The four-toed statue

Somehow, Lost was such a weird show that when the characters ran across a huge foot statue with only four toes, it didn't even seem all that strange. Still, while there have been some vague references to how it got there (and what happened to the rest of the statue), there's still a lot of mystery surrounding that great, big, four-toed foot.

Originally introduced in the first part of the season two finale, "Live Together, Die Alone," the four-toed statue is just casually spotted on the island's coast, and it doesn't really get mentioned again until season six. That's where we learn the foot was once connected to full statue, a rather unusual sculpture that was destroyed by a wayward ship.

But what's the backstory behind this hunk of rock? Well, some fans believe the statue is Taweret, an Egyptian goddess of childbirth and fertility, and that it was built long ago by islanders predating the Dharma Initiative. Whether that's true or not, it was never made explicitly clear on the show, and something as weird as a four-toed foot statue definitely deserves a better explanation.

Jacob's cabin

Jacob's cabin in the woods is dark, weird, and completely creepy. The cabin (or whoever resides in it) has been shown at times to have a number of mystical powers, including the ability to disappear when it doesn't want to be found, something Locke found out the hard way in season four.

This power is usually attributed to its owner, Jacob, but throughout the series, the show has raised some interesting questions about the cabin's true occupant. For example, it's revealed in season five that Jacob spent some time residing in the base of the four-toed foot statue. And when Ilana Verdansky later visits the cabin, she says Jacob "hasn't been there in a long time," and that "someone else has been using it."

So who is this mysterious "someone"? Well, it's shown at various points in the series that an undead Christian Shepherd—who's really the Man in Black—lives there, and it's possible he's trapped inside. However, it's never explained how he got stuck in the shack or how he escaped at certain points. Also, it's never revealed who built the cabin or why. And while we're asking questions, when did Jacob move in? True, it's not a huge mystery, but it's another example of the many storylines that disappeared and left fans pulling out their hair in frustration.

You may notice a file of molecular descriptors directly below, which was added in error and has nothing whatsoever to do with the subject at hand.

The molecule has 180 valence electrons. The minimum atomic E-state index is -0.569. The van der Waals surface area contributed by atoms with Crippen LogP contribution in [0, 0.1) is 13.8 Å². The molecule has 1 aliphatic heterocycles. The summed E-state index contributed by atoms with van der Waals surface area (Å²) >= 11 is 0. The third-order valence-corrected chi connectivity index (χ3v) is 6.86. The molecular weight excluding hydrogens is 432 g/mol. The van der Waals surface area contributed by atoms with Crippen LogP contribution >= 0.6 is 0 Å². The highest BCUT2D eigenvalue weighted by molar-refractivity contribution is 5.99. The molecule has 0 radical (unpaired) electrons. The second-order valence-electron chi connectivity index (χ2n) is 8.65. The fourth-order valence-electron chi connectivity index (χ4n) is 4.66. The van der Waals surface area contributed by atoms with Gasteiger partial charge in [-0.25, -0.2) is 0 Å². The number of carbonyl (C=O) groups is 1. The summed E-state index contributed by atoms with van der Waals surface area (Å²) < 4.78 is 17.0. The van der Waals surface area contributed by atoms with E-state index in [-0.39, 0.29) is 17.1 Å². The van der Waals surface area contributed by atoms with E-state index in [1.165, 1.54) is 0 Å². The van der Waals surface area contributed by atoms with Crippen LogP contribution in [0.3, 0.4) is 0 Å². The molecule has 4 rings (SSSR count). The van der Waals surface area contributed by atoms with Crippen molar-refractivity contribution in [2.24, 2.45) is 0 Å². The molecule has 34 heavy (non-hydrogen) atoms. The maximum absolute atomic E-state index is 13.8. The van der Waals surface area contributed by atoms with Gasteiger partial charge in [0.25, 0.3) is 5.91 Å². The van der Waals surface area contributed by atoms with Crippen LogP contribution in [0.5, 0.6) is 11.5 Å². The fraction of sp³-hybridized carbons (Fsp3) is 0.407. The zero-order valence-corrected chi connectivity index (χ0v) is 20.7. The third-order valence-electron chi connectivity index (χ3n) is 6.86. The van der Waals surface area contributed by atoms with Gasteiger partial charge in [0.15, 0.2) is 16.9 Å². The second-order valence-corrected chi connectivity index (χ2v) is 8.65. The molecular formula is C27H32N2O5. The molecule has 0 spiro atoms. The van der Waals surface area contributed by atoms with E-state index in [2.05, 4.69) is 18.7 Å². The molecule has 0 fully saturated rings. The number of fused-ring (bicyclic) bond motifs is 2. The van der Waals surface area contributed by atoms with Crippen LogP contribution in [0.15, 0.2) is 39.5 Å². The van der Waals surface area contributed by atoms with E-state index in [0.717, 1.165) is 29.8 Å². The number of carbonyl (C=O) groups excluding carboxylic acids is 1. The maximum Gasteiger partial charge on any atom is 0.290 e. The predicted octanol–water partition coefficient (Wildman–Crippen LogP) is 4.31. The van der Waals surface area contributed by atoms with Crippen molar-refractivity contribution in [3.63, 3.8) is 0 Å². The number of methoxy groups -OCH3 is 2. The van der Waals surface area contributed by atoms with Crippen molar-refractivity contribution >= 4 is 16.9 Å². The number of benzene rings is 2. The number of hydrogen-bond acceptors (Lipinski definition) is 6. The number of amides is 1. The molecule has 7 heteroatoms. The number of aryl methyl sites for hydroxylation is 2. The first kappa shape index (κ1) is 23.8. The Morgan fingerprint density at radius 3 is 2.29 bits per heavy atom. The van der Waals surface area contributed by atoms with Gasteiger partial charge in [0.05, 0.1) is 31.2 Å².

The Smoke Monster

The Smoke Monster was a hallmark of the first season of Lost, an eerie and unidentifiable threat in the jungle that terrified the survivors. However, despite the fact that the monster is such an iconic part of the show, there were a lot of things left unexplained in its backstory.

Eventually, it was revealed that the Smoke Monster was the Man in Black, transformed by the Heart of the Island, but that doesn't explain everything we want to know. For example, how does the enigmatic Mother play into all this? Where did she come from, and was she the Smoke Monster before the Man in Black got the job? Does the creature have any sort of connection to the rules of the island? Who was working for the Smoke Monster? Why did it take that form? And most importantly, how was it making those weird noises?

Even the animators behind the monster weren't exactly sure what they were creating. In an interview with Popular Mechanics, John Teska, who made the creature for the show's first season, said he wasn't given any clues about the monster's origin. He explained how the producers "were vague about the details." Of course, that makes things difficult when you're trying to animate a CGI creature, so Teska was forced to use fan theories, speculating perhaps the monster was driven by an electromagnetic force. "We know there's magnetism on the island," he explained. "Could this be some iron filing cloud that's being driven by the magnetism? And that was something I could grab onto to kind of help activate it when even the producers were being vague about what that was."

With even the behind-the-scenes crew unsure about the Smoke Monster, it makes sense that fans were left confused at the end of season six. And while it's true that we got a few answers scattered here and there, it was hardly enough to satisfy, which is why Lost is one of the most controversial TV shows of all-time.